My son starts school next week. He’s four right now but he’ll be five in six weeks. A few weeks after that will be the third anniversary of his mother’s untimely death. I guess I want to share how that all feels from both his point of view and mine in case anyone out there can draw anything valuable from it.
I want to share my observations about time versus timing, too. I’ve been feeling okay about my son’s first day; I’ve bought his uniform, had labels made to put into his clothes, met his teacher, as well as other kids and parents – so far it’s all gone to plan and I suppose we’ve both been doing alright.
Then yesterday happened. I’m working on a breast cancer awareness campaign at the moment (I work for a PR agency) and yesterday afternoon I met a lady who was receiving treatment for the disease when her four-year-old son was also about to start school. No one noticed but I cried in the meeting. As I bit my lip and quickly dabbed my eye with the paper napkin that came with my lunch, I asked myself why I’d become so abruptly emotional. I quickly recalled my new mantra about the observation being more important than the answer.
I was crying because I was moved. I was in tears because of the timing. I was emotional because I’ve recognised that time can make things less entirely excruciating, but that it can’t entirely fix what was once so absolutely shattered. People talk about grief coming in waves and, just as the moon exerts a gravitational pull on the tides, timing can also tug on emotions that we thought time had begun to allay.
The woman I met yesterday told me about her road to recovery and how she would never be the same person she once was again. She told me that sometimes elements of her healing felt harder than when she had the focus of her treatment because the symptoms were less visible, meaning that she often shouldered the mental anguish of it all alone.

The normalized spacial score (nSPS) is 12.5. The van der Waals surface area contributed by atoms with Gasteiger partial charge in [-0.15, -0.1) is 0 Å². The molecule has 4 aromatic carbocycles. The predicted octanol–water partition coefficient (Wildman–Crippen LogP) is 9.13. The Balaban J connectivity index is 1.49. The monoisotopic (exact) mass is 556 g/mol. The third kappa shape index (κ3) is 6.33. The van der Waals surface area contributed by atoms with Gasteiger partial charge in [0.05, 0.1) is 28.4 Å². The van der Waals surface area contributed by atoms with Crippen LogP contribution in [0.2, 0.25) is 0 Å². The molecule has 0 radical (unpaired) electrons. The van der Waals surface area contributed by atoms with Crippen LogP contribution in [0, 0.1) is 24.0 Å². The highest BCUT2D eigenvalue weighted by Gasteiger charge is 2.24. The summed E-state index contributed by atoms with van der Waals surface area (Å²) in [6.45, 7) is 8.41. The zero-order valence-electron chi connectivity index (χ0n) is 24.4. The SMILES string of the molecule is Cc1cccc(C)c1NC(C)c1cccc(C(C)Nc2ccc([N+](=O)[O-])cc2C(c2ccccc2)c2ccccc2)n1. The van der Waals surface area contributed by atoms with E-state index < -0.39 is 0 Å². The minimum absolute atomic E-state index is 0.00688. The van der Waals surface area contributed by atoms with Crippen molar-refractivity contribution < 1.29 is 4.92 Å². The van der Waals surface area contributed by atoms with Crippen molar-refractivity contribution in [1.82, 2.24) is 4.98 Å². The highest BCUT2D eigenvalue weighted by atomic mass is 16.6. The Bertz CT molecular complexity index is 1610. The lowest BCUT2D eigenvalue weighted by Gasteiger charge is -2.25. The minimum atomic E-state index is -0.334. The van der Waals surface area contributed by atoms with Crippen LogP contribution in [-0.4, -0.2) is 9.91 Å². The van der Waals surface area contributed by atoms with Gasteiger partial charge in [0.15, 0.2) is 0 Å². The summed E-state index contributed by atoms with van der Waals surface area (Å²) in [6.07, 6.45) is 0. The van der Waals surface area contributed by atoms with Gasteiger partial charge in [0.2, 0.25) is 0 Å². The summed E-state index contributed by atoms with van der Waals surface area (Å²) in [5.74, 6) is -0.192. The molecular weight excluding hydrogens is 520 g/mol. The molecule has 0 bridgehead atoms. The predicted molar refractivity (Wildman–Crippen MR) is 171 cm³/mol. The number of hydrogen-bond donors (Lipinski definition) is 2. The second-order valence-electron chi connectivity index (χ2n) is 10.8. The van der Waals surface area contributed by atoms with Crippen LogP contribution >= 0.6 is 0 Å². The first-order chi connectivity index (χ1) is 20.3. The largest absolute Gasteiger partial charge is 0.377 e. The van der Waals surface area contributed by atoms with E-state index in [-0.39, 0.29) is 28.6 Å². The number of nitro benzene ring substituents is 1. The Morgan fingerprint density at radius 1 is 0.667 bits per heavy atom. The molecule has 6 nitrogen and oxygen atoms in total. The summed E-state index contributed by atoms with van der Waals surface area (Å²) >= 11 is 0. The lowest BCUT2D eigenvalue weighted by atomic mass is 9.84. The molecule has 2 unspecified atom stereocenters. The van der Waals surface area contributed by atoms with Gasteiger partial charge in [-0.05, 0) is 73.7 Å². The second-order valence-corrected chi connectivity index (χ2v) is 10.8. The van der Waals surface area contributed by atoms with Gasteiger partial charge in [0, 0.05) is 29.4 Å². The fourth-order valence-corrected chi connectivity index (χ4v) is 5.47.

“It sounds like grief,” I suggested – that expectation and hope from others that we’re ‘better’ now, which can never be fully met. It can feel like pressure; it can feel lonely.
Her story reminded me of why opening up about things that are impossible to fully comprehend – unless of course you’ve been there yourself – is essential in helping others understand and offer appropriate support.
We met because together we are helping to write a new crowd-sourced e-book that offers insights into what happens after breast cancer. With pressures from society to get ‘back to normal’, many women find it very difficult as the mental and/or physical scars remain, even though the world around sees a person who has ‘beaten it’. We want to help change the way people think by providing insight into this aspect of breast cancer, which is all too often ignored.
We’re now looking for stories, advice and tips from anyone who’s been touched by breast cancer – whether they’ve been given the all clear, are living with chronic breast cancer, or are somehow surviving losing a loved one to the disease.
The book will be available download online as a free e-book and distributed to breast cancer patients, families and friends of those who have suffered. If you or someone you know would like to contribute, please contact me for more details with your email address in the comments below, which I will keep private.